Medicine: Survival of a Dark Age

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The leper colony on the Hawaiian island of Molokai was a place of horror when Father Damien de Veuster, a Belgian Catholic priest, landed there in 1873. The victims of leprosy lived in primitive huts or roofless stone buildings; they died without medical care in an empty room furnished only by their waiting coffins. In his 16 years of heroic service on Molokai, which ended with his death from leprosy in 1889, Father Damien made many improvements, including a water system built largely with his own hands. Now the colony, located at Kalaupapa, has a 60-bed hospital, four doctors, a movie theater, beauty shop, Lions Club, American Legion post, Boy Scout troop. The patients, whose only diversion when Father Damien arrived was getting drunk on the juice of the ki tree, have dances and picnics; they learn rug-weaving, block-printing, sewing, raise food under the supervision of the University of Hawaii agricultural extension service.

Nevertheless, Kalaupapa, operated for the last 84 years as a self-supporting isolation colony, has fallen behind the times. Hawaii's bumbling Governor Ingram M. Stainback, onetime lawyer from Tennessee, now calls it "a blot upon Hawaii's good name." Last week he asked the Territorial Legislature to erase the blot by closing out the colony at Kalaupapa. There are now only 248 patients there; at the peak, in 1890, there were 1,100. Compulsory segregation of leprosy patients at Kalaupapa is, said Governor Stainback, "an expensive and useless cruelty ... a survival of a dark age of ignorance and unreasonable fear," since the disease is not highly infectious. Stainback did not say what would happen to the patients if the colony is abolished. Best guess was that they would be sent to the Kalihi receiving station on the island of Oahu, held until doctors found out whether it would be safe to release them. While he was on the subject, Hawaii's governor asked that the name "leprosy" be taken out of the statute books, replaced by "Hansen's disease."*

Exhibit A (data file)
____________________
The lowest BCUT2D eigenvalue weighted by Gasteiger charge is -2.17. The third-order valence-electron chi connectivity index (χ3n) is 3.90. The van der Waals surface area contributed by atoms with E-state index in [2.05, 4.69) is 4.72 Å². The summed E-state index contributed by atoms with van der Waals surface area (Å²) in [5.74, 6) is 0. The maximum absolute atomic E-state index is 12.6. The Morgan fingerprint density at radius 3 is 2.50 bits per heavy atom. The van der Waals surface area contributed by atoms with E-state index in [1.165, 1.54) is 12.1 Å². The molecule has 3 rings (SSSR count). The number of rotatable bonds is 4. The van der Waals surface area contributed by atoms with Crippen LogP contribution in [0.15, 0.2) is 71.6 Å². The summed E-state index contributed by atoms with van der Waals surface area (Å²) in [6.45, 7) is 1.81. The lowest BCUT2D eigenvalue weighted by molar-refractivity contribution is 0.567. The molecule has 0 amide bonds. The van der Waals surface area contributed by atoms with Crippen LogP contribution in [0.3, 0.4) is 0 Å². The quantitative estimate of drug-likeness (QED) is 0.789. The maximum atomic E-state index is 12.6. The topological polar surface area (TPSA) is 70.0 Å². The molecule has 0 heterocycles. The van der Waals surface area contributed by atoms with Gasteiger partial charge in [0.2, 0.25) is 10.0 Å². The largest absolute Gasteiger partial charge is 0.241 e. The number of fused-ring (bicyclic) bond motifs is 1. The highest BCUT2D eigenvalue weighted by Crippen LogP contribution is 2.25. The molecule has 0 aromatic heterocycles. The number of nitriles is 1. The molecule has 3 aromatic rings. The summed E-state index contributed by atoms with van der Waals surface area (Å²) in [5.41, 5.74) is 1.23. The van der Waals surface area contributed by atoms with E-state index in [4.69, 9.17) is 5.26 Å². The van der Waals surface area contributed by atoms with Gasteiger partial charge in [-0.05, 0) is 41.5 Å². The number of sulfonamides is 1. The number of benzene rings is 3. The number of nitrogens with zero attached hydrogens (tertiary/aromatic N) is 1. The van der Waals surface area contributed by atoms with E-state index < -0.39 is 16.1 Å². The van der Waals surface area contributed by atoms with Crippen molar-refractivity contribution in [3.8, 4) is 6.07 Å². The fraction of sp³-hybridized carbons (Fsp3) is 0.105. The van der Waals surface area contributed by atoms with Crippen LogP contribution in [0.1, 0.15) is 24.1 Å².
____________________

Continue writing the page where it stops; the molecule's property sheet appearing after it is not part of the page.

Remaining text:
Governor Stainback had a point. Actually, leprosy is considered less infectious than tuberculosis. But Hawaiians preferred to go slow. Said Harry A. Kleugel, head of the Hawaiian Board of Hospitals: "We should be wary of jumping into something new when the present operation is showing results." Five bills were introduced after the Governor's message, but none was for immediate action. One asked for a survey of leprosy in Hawaii and a report to the next session; another asked for more research. The others would make life easier at Kalaupapa by such details as allowing photographs to be sent home (now only scientific pictures may go out).

In Washington, U.S. Public Health Service officials had no plans for abandoning the only leprosarium on the continental U.S., at Carville, La. (390 patients). All states, except New York and Massachusetts, require isolation of leprosy victims. Patients are discharged when twelve monthly tests show no evidence of the leprosy bacillus. There is still no specific cure, but sulfone drugs like promin and diasone (close chemical relatives of the sulfas) speed up the time when patients can be released as noninfectious.

* Named for the Norwegian physician, Gerhard Armauer Hansen, who isolated the bacillus.